If you are not able to install solar panels on your roof but you want to support alternative energy and reduce your carbon footprint, Puget Sound Energy (PSE) and Olympia High School (OHS) partnered to the option to subscribe to solar energy shares.
“The Community Solar Program was designed to make solar more accessible for customers,” says Leslie Myers, PSE product manager for renewables. “Olympia High School was the first of several projects. The program is designed in a way to increase access and remove barriers.” At the same time, the program helps those students learn about clean energy.
PSE Community Solar Shares at OHS Reduce Customers’ Carbon Footprints
Olympia School District agreed to host a solar array which PSE installed on the OHS roof. Myers says this green power project enables solar energy to be captured by the panels and added to the power grid. Through the Community Solar program, PSE electric customers can voluntarily subscribe to available “shares” of the project at $20 per month, replacing some or all of their regular electricity use with renewable energy. The energy generated by the shares is represented as energy credits on the customers’ monthly electric bills, offsetting a portion of their subscription cost.
“Community Solar is a flexible and convenient way for our electric customers to share the benefits of solar power without having to install solar panels,” says Myers. “Customers can subscribe to a local site of their choice and get a report yearly on their participation and the impact of their shares.”
OHS share subscriptions launched last year for its 532 solar panels providing 200 kilowatts of AC power (kWac). The OHS project is so successful that its approximately 135 shares were fully subscribed – sold out – in hours. “Based on that, we see that customers want this,” Myers says. “It tells us there is a demand out there.”
As a result, PSE created wait lists for subscriptions at Olympia and other Community Solar sites in Ellensburg and Issaquah. Customers looking to subscribe to the next available site can join an interest list for PSE’s newest site in Bonney Lake where construction is underway. Myers says PSE has also issued a Request for Information (RFI) for other potential sites.
The share subscription process is on the PSE website, which also explains the no-cost income-eligible single share option for PSE customers at or below 200% of the federal poverty level. This income-eligible plan can save up to $11 on a monthly electric bill or up to $132 annually.
Expect for the Bonney Lake shares to be released soon. While income-eligible shares at the Kittitas County site are still available, general shares at the remaining sites are fully subscribed. However, customers can get on the rolling wait list. “We are trying to get the word out on that,” Myers says. “We want to bring solar to neighborhoods and make it visible and present.”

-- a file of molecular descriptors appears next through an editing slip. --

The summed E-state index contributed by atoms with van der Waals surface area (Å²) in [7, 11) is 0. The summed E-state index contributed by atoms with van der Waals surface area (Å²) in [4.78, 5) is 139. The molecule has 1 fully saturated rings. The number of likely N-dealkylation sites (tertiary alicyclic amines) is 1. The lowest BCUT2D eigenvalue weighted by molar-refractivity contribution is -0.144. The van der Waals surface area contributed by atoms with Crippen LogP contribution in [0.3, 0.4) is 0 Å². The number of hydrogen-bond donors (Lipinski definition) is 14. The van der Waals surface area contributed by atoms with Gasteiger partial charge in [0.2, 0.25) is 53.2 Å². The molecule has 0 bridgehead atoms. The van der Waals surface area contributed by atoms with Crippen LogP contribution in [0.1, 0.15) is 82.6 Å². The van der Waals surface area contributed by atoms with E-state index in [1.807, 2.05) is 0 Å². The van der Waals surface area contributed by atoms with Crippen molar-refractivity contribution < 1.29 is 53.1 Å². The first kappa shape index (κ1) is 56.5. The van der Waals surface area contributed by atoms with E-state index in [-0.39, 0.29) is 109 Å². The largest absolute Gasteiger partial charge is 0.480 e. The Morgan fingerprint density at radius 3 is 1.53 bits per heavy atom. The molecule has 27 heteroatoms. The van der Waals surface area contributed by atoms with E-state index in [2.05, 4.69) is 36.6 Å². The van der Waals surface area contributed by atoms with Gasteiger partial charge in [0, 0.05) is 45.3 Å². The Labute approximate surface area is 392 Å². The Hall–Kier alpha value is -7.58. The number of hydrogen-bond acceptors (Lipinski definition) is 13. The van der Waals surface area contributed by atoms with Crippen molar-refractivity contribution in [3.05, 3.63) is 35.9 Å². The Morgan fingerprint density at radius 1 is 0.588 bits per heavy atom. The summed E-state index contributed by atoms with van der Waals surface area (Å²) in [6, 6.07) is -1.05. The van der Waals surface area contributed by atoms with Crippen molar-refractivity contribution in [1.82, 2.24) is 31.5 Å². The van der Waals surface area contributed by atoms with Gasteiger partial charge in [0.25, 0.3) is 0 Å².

“This is about reducing barriers and helping customers reap the benefits of solar,” Myers says.
Puget Sound Energy Community Solar Helps Students Learn How to Create a Clean Energy Future
Importantly, PSE’s partnership with OHS not also reduces carbon footprints, it also contributes to the school district’s mission encouraging students to be environmental stewards.
“We were excited to enter into this partnership, which will help students understand the merits of renewable energy solutions,” says Susan Gifford, OSD executive director of communications and community relations. Gifford explains that the project aligns with the district’s strategic planning, which calls for students to be critical thinkers who contribute to and collaborate with the local, global and natural world.
“Access to learning experiences that allow students to explore the world, understand complex data and solve societal issues at hand becomes a social justice opportunity,” adds Hannah Gbenro, OSD chief academic officer. “Hands-on, real-world learning is memorable for students, and the solar panels at OHS bring this opportunity to life for our students. This school year, the panels were installed, and one of our high school science teachers downloaded an initial data set to begin working with students. As our educators better understand the software and hardware capabilities, we anticipate the natural connections will become an expanded part of our courses within – and beyond – science.”
Matt Grant, Olympia High School principal, says even more is on the horizon. “There has been interest expressed in a variety of classes including Environmental Science and AP Stats (Advanced Placement Statistics),” he says. “Both of the teachers for these courses see some great potential in looking at data from our own building. I know our Climate Action Club may also be very interested because they have taken a local interest in our efforts to address climate change. Learning becomes more powerful when it is authentic and relevant. Our solar panels give us some real experiential opportunities to do just that.”
Gifford says the OSD also shared PSE-OHS project information on the district’s website, in newsletters to families and community members, social media platforms, board meetings and staff publications.
PSE is working to create a clean energy future and set an aspirational goal to be a Beyond Net Zero Carbon Company by 2045. For more information on PSE’s Community Solar program, check out its website.